Advertisement
Correspondence

Spinal Delivery of p38: TNF-alpha Inhibitors

  • Edward Tobinick mail

    * etmd@ucla.edu

    Affiliation: Institute for Neurological Research, Los Angeles, California, United States of America

    X
  • Published: November 28, 2006
  • DOI: 10.1371/journal.pmed.0030511

The new study by Boyle and colleagues provides important data on basic science mechanisms involved in pain and inflammation [1]. Their data, along with that from previous studies, provides further basic scientific evidence documenting p38–TNF-alpha interactions, and suggests that spinal p38 or spinal TNF-alpha blockade may have clinical relevance [1,2]. The present study documents that p38 activation may be occurring predominantly in microglia. The present study, therefore, joins other recent work which suggests the importance of p38-glial-TNF-alpha interactions in neuroinflammation and synaptic signaling [3–6]. This increasing evidence may have clinical relevance not only to arthritis pain, but also to the pathogenesis of various forms of neuropathic pain and Alzheimer disease [1–8].

Because the present study suggests that spinal delivery may be more effective than systemic delivery when attempting to intervene in spinally-mediated inflammatory mechanisms, the authors note the potential importance of developing compounds that may bypass the blood-brain barrier. The present author speculates that the rapid and significant clinical effects noted following perispinal administration of etanercept in small pilot studies suggest that perispinal administration of p38 inhibitors may also allow these compounds to reach the spinal cord and dorsal root ganglia in therapeutically effective amounts [7,8]. It is hypothesized that this may be possible via passage through the vertebral portion of the cerebrospinal venous system, and this may explain the efficacy of perispinal etanercept in the above cited studies [7–9]. Previous studies have documented that epidural administration of large molecules may result in delivery to the endoneurial space [10]. This evidence, along with the basic scientific evidence provided by the present study of the potential clinical importance of spinal delivery, supports consideration of investigation of this novel route of administration.

References

  1. 1. Boyle DL, Jones TL, Hammaker D, Svensson CI, Rosengren S, et al. (2006) Regulation of peripheral inflammation by spinal p38 MAP kinase in rats. PLoS Med 3: e338. doi:10.1371/journal.pmed.0030338.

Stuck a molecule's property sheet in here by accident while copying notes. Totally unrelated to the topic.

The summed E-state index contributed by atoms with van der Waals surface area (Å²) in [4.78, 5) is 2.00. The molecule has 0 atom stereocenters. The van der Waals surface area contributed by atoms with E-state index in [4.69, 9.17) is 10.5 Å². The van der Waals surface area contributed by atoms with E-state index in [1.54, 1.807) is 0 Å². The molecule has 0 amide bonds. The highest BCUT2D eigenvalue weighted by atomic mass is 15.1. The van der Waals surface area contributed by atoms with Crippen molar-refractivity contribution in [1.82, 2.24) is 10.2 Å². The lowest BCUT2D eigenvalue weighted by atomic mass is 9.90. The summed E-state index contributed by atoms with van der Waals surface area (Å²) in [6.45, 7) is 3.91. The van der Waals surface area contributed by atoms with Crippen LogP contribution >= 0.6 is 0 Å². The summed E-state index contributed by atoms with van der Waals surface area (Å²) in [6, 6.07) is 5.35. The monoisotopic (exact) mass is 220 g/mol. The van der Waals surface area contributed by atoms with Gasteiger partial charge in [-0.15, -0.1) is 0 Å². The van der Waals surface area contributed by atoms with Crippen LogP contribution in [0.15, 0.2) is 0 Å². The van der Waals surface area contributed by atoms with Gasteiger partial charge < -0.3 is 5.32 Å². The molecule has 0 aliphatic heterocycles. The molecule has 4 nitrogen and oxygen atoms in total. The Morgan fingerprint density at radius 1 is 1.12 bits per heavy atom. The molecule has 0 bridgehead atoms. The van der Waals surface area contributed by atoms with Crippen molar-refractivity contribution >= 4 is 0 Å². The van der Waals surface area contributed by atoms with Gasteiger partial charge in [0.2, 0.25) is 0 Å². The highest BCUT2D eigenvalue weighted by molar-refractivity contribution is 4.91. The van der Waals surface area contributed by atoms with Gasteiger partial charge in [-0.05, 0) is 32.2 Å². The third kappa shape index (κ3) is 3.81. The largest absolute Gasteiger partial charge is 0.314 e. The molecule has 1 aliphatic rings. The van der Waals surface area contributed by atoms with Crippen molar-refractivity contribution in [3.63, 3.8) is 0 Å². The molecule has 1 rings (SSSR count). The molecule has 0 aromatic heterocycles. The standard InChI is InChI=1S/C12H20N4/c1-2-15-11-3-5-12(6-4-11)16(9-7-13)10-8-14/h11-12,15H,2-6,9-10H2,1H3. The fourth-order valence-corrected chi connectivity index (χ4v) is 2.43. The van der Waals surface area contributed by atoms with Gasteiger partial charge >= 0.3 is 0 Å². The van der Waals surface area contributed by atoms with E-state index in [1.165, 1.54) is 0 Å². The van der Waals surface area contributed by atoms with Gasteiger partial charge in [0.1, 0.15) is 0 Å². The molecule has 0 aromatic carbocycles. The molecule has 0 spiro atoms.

2. 2. Schafers M, Svensson CI, Sommer C, Sorkin LS (2003) Tumor necrosis factor-alpha induces mechanical allodynia after spinal nerve ligation by activation of p38 MAPK in primary sensory neurons. J Neurosci 23: 2517–2521.
  3. 3. Culbert AA, Skaper SD, Howlett DR, Evans NA, Facci L, et al. (2006) MAPK-activated protein kinase 2 deficiency in microglia inhibits pro-inflammatory mediator release and resultant neurotoxicity: Relevance to neuroinflammation in a transgenic mouse model of Alzheimer disease. J Biol Chem 281: 23658–23667.
  4. 4. Takeuchi H, Jin S, Wang J, Zhang G, Kawanokuchi J, et al. (2006) Tumor necrosis factor-alpha induces neurotoxicity via glutamate release from hemichannels of activated microglia in an autocrine manner. J Biol Chem 281: 21362–21368.
  5. 5. Stellwagen D, Malenka RC (2006) Synaptic scaling mediated by glial TNF-alpha. Nature 440: 1054–1059.
  6. 6. Sommer C, Schafers M, Marziniak M, Toyka KV (2001) Etanercept reduces hyperalgesia in experimental painful neuropathy. J Peripher Nerv Syst 6: 67–72.
  7. 7. Tobinick E, Gross H, Weinberger A, Cohen H (2006) TNF-alpha modulation for treatment of Alzheimer's disease: A 6-month pilot study. MedGenMed 8: 25.
  8. 8. Tobinick EL, Britschgi-Davoodifar S (2003) Perispinal TNF-alpha inhibition for discogenic pain. Swiss Med Wkly 133: 170–177.
  9. 9. Tobinick E (2006) The cerebrospinal venous system: Anatomy, physiology, and clinical implications. MedGenMed 8: 53.
  10. 10. Byrod G, Rydevik B, Johansson BR, Olmarker K (2000) Transport of epidurally applied horseradish peroxidase to the endoneurial space of dorsal root ganglia: A light and electron microscopic study. J Peripher Nerv Syst 5: 218–226.